Taipei City Government and start-up Turing Drive are working together to validate autonomous driving technologies in the Taiwan capital.
Taipei City Government and autonomous driving start-up Turing Drive will operate a regular autonomous driving shuttle service on dedicated bus lanes during off-peak hours from May 2020.
It is part of a plan to validate autonomous driving technologies in the Taiwan capital city and look into the future possibilities of autonomous shuttles being a new public transport solution.
Last year, the city signed a memorandum of understanding with Turing Drive that proposed a three-phase plan:
The shuttle service will circle back-and-forth around the dedicated bus lanes on Xinyi Road, from Zhongshan S Road intersection to Keelung Road intersection, totalling 12.3 km in length.
During the operation, three electric autonomous driving shuttles will be deployed, including a 4m shuttle with capacity for nine passengers and a 6m shuttle that takes up to 34 passengers. In the early stages, the maximum speed is set at 15 km/h. The service operates between 00:30 and 02:30 am.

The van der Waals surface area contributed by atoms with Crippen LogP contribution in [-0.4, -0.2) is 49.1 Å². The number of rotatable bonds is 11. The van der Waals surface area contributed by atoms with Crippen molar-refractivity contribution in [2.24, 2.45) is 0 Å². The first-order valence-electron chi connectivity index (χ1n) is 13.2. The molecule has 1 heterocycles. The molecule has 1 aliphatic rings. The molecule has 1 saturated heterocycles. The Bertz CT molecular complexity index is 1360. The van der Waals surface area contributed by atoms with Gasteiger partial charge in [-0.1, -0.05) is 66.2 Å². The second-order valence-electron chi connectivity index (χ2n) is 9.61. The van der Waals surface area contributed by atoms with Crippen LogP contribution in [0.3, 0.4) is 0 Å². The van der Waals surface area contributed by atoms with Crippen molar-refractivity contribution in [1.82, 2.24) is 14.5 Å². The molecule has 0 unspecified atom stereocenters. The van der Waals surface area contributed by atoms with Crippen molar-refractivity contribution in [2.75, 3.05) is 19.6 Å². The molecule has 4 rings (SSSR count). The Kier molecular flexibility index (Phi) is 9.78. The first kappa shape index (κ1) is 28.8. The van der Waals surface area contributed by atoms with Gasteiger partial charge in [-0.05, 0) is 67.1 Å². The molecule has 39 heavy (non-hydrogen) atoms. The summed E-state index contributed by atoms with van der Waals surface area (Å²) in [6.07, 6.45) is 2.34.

It is part of a plan to validate autonomous driving technologies in the city and look into the future possibilities of autonomous shuttles being a new public transport solution.
The maximum speed and operating hours may increase afterwards if certain conditions are met. Safety drivers will take over at both ends as the shuttles make turns on open roads.
Turing Drive is a homegrown Taiwanese start-up. Allied with Tron Energy Corporation, Trillion, ThinkTron, International Integrated Systems (IISI), and Metropolitan Transport Corporation, Turing Drive and the team produce 100 per cent of the software and 70 per cent hardware in Taiwan.
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